**ENGINEERING 5312: Mechanics of
Solids II**

** **

**Instructor Dr.
Seshu Adluri Teaching
Assist: Mr. B.C. Mondal (assgnmt)**

**E-mail adluri@mun.ca E-mail
bm6080@**

**Phone 864-3800 Phone **

**Office Location EN-3022 Office Location EN 4030**

**Office Hours Monday 10:00-11:50 a.m. Office Hours **

**Website www.engr.mun.ca/~adluri/5312**

**CALENDAR ENTRY:**

*Begins with an introduction
to earlier concepts then considers strain transformation; deflections of beams
and shafts, energy methods; failure theories; buckling of columns and the
inelastic behaviour of beams. *

**Rationale****:**

*The course gives an insight
into the bending and axial deformation characteristics of mechanical and
structural components such as beams, columns, etc. Continuing from the earlier
course on the stress/strain response of structural elements, this course will
seek to introduce the theory and application of several important principles
for the failure of materials, estimation of deformations, use of energy
methods, etc. Emphasis will be on the basic requirements of satisfying force
equilibrium, compatibility of deformation, and material behaviour. The
laboratory experiments give a physical introduction to the behaviour of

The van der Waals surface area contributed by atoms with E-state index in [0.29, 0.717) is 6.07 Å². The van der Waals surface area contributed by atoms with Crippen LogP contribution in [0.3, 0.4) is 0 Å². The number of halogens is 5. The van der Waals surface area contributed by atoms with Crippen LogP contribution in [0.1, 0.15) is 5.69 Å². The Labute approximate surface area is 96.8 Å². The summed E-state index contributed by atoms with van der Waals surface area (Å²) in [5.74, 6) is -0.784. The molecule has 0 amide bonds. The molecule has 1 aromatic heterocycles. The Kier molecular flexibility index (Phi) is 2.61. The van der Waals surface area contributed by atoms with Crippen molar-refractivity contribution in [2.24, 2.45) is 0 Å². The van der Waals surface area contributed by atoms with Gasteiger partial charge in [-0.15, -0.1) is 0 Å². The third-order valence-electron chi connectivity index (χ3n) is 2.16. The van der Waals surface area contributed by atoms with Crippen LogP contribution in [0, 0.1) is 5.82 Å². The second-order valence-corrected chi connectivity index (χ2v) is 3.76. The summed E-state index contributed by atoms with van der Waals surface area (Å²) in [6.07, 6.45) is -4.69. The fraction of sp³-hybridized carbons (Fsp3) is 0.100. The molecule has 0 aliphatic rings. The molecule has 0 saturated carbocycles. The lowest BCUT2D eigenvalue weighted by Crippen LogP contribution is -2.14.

elements when subjected to loads that deform them. *

**PREREQUISITES:** ENGI 4312

**COREQUISITES:** ENGI 1010

**SCHEDULE:** LECTURE: MWF
12:00-12:50 pm Room: EN4035

TUTORIAL: Monday
4:00-4:50 Room: EN1054

**CREDIT VALUE: **3
credits

**RESOURCES:**

** Text book**

·
**Mechanics of Materials by R.C. Hibbeler,
Prentice-Hall**

**REFERENCES:
**As discussed in class from time to time

**MAJOR TOPICS:**

**1. Combined Loads (quick review) and Stress Transformation **

1.1 Plane
Stress Transformation

1.2 General Equations for Stress Transformation

1.3 Principal Stresses and Max. In-Plane Shear Stress

1.4 Mohr’s Circle for Stresses

1.5 Absolute Max. Shear Stress

**2. Strain Transformation **

2.1 Plane Strain (Review)

2.2 Equations of Plane Strain Transformation (over
view)

2.2.1 Principal strains (over view)

2.2.2 Maximum in-plane shear strain (over view)

2.3 Mohr's Circle for Plane Strain (over view)

2.4 Absolute Maximum Shear Strain (over view)

2.5 Strain Gauge Rosettes

2.6 Material Property Relationships

2.7 Theories of Failure

2.7.1 Ductile materials

2.7.2 Brittle materials

2.8 Inelastic Bending and Residual Stresses